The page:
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Practice Perfect: 42 Rules for Getting Better at Getting Better Hardcover – September 19, 2012

4.2 out of 5 stars 117 customer reviews

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Editorial Reviews

Amazon.com Review

Amazon.com Exclusive: Q & A with Authors Doug Lemov, Erica Woolway, and Katie Yezzi

Doug Lemov Erica Woolway Katie Yezzi

What would you say are the few biggest misconceptions around practice?

Though we’ve found there are actually more than a few misconceptions about practice, here are three:

  • Myth 1: Practice to improve your weaknesses. Not true. You should in fact focus on practicing strengths. You’ll get stronger results this way.
  • Myth 2: Stop practicing when you achieve competence. Nope. What marks champions is their excellence at something—they may have weaknesses, but their strengths are honed and polished to the level of brilliance. The value of practice begins at mastery!
  • Myth 3: Practice is dull. Wrong. It certainly has a reputation for being a bleak necessity and the primary provenance of children laboring over trombones and basketballs. But in fact, practice is fun, exciting, and ideal for adults.

How do you suggest people incorporate the right kind of practice into their daily lives?

There are many ways. One concrete idea is to practice with a partner. Find a peer who cares as much as you do about some key aspect of your work and schedule ten (fun) minutes, three times a week, to work on the skills you’re both interested in developing.

What does each of you practice in your professional or personal lives?

Doug: I practice a lot with my kids. They’re athletes—soccer players and skiers, especially. It’s my goal to help them be good at something they care about. And though I played soccer in college, I think back with sadness at how much better I wanted to be and how much time I spent trying to get better on my own when, in retrospect, I was wasting my time. I learned how to handle the ball only long after college. And so, in addition to wanting to help my kids succeed at the things they love, I want to model for them how to get better at things throughout their lives, so they never have to feel that. One bright spot, one thing I think was very helpful to them as soccer players, is the two-footed drill. I started having them do it when they were younger to get them natural and fluid at two of the core building blocks of soccer—being able to use both feet and being in the habit of redirecting your first touch. In the two-footed drill, we pass the ball back and forth, but you have to receive the ball with one foot, transfer it to the other foot on the first touch, and pass it back with that foot—in one fluid motion. Always two feet; always two touches. And the focal point is the speed of the foot-to-foot process. Once my kids got it down, we just kept doing it, over and over. We do it every time we warm up, so they are fluid, natural, and automatic. It’s definitely made them much more fundamentally sound at the game. It’s also allowed them to allocate their brain power to thinking about what to do with the ball when they get it in the game, since they’re pretty automatic at receiving.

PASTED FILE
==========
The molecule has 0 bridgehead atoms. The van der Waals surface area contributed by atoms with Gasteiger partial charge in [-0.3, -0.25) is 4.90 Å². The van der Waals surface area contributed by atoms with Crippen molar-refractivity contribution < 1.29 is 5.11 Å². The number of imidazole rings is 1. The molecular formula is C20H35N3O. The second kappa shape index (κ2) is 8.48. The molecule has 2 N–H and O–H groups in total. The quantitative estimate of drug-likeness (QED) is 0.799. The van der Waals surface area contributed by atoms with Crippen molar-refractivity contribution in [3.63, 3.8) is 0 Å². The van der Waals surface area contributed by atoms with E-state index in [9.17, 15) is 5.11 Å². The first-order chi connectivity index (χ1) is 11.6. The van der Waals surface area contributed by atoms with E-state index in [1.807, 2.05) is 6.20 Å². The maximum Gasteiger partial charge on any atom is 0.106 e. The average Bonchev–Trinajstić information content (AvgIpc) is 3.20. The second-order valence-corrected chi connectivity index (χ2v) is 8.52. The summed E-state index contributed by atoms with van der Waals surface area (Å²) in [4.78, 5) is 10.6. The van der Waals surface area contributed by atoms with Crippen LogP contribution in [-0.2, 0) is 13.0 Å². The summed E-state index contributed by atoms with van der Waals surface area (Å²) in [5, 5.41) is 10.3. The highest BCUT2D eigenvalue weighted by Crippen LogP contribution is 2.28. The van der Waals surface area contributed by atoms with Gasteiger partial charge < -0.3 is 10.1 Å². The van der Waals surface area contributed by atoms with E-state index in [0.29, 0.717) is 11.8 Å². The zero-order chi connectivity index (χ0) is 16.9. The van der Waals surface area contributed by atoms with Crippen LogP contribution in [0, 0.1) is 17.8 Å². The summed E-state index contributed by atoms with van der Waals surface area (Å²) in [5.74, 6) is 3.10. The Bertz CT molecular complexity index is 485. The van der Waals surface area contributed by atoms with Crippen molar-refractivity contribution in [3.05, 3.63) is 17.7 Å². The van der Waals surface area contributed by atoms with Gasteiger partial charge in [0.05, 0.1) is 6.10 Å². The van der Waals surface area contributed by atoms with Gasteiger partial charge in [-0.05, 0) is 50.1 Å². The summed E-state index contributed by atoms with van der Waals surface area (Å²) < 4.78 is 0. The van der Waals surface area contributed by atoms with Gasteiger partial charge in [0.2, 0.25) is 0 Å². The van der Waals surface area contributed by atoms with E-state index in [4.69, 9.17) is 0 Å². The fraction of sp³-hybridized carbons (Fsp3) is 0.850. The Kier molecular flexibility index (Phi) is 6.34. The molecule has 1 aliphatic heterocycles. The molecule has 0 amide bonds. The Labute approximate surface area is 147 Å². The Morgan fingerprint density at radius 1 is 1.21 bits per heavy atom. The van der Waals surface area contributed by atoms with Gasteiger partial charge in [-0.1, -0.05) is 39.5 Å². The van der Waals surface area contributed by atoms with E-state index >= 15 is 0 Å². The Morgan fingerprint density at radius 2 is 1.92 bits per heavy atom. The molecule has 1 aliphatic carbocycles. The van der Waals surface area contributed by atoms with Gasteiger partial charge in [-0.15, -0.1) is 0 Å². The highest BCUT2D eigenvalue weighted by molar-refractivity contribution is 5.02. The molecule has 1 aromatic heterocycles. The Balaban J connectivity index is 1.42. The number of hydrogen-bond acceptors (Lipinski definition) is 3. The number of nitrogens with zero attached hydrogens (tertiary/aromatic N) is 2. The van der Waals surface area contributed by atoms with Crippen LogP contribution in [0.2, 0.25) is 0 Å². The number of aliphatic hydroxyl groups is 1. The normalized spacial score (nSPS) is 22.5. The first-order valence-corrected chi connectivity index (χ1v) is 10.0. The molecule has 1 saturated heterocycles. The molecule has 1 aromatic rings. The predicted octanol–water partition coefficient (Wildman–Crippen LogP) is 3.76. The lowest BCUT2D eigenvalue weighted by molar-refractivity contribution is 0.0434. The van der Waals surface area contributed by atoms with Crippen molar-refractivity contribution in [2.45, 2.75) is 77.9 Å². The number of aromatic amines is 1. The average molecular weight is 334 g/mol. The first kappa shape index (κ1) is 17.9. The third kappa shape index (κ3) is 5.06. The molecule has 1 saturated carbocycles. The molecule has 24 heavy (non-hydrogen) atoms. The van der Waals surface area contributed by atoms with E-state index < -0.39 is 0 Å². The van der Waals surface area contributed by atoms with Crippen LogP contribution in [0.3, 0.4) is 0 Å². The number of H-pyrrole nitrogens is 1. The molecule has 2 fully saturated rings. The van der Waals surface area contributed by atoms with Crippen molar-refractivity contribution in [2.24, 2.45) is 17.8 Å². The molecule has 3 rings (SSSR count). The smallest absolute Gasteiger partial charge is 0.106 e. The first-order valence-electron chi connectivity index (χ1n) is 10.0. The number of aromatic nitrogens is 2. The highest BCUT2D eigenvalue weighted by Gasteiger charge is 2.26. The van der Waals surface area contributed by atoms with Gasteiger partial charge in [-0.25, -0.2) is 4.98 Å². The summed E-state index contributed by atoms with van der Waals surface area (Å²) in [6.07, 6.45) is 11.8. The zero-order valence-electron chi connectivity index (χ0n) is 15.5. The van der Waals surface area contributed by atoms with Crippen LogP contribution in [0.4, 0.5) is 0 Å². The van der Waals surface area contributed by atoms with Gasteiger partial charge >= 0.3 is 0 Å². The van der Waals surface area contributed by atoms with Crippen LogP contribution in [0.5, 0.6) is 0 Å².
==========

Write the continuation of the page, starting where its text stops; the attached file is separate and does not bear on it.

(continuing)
Erica: In my professional life, what I find myself practicing most are the presentations that I have to give in front of large audiences. In preparing for a presentation, after I have created and revised my materials, I carefully script my talking points. I then practice delivering the presentation quietly to myself; when I am ready, I ask a colleague to watch a small section and give feedback on any part that is new or particularly challenging for me. My final step the morning of the presentation is usually to practice in front of a full-length mirror. The first time I did this (after getting over feeling incredibly awkward) I learned so much about my non-verbal communication. I saw myself shifting my weight frequently from foot to foot, and I realized that signaled a lack of confidence to my audience. Every time I practice with a mirror, I learn something new about what I am signaling to my audience. In my personal life I practice with my kids, but not in the traditional sense of the word. My oldest son is only four, so he is still too young for the consistent practice of a particular sport or hobby, but he and his little brother are not too young to benefit from practice. For example I realized recently that our bedtime routine (from brushing our teeth to heads asleep on pillows) was taking entirely too long. So I planned how to streamline it, explained it to them step-by-step, and we practiced it a few times around 3pm on a Saturday afternoon. That first night, they were excited about the new “Bedtime Club,” and we followed all the steps to a tee–cutting bedtime in half. We then practiced it consistently for a week or so, and now everybody in our house feels a little less stress in the evenings.